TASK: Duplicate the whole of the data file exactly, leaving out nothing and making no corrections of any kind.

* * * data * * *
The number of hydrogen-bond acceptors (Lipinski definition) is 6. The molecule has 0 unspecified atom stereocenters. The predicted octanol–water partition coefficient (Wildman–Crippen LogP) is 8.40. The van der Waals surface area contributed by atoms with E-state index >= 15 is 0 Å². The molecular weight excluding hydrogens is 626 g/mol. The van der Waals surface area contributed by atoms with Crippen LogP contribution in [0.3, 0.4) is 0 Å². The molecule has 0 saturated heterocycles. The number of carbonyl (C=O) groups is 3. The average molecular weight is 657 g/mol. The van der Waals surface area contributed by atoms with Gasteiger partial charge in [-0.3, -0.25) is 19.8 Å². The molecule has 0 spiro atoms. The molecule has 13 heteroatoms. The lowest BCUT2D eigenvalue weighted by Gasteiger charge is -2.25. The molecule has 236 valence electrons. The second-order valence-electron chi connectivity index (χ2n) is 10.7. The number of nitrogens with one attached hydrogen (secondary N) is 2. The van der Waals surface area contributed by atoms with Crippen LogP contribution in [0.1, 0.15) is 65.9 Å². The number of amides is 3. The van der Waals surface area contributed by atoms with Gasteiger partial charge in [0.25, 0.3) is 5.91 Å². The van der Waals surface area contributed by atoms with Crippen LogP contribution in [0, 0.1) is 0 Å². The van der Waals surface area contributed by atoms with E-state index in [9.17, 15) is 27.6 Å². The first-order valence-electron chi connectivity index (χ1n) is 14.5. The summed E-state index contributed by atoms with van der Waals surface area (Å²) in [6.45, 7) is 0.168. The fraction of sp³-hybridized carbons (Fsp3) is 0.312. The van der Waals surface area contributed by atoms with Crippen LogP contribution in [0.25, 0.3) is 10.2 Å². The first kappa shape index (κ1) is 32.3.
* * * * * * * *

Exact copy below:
The number of hydrogen-bond acceptors (Lipinski definition) is 6. The molecule has 0 unspecified atom stereocenters. The predicted octanol–water partition coefficient (Wildman–Crippen LogP) is 8.40. The van der Waals surface area contributed by atoms with E-state index >= 15 is 0 Å². The molecular weight excluding hydrogens is 626 g/mol. The van der Waals surface area contributed by atoms with Crippen LogP contribution in [0.3, 0.4) is 0 Å². The molecule has 0 saturated heterocycles. The number of carbonyl (C=O) groups is 3. The average molecular weight is 657 g/mol. The van der Waals surface area contributed by atoms with Gasteiger partial charge in [-0.3, -0.25) is 19.8 Å². The molecule has 0 spiro atoms. The molecule has 13 heteroatoms. The lowest BCUT2D eigenvalue weighted by Gasteiger charge is -2.25. The molecule has 236 valence electrons. The second-order valence-electron chi connectivity index (χ2n) is 10.7. The number of nitrogens with one attached hydrogen (secondary N) is 2. The van der Waals surface area contributed by atoms with Crippen LogP contribution in [0.1, 0.15) is 65.9 Å². The number of amides is 3. The van der Waals surface area contributed by atoms with Gasteiger partial charge in [0.25, 0.3) is 5.91 Å². The van der Waals surface area contributed by atoms with Crippen LogP contribution in [0, 0.1) is 0 Å². The van der Waals surface area contributed by atoms with E-state index in [9.17, 15) is 27.6 Å². The first-order valence-electron chi connectivity index (χ1n) is 14.5. The summed E-state index contributed by atoms with van der Waals surface area (Å²) in [6.45, 7) is 0.168. The fraction of sp³-hybridized carbons (Fsp3) is 0.312. The van der Waals surface area contributed by atoms with Crippen LogP contribution in [0.25, 0.3) is 10.2 Å². The first kappa shape index (κ1) is 32.3.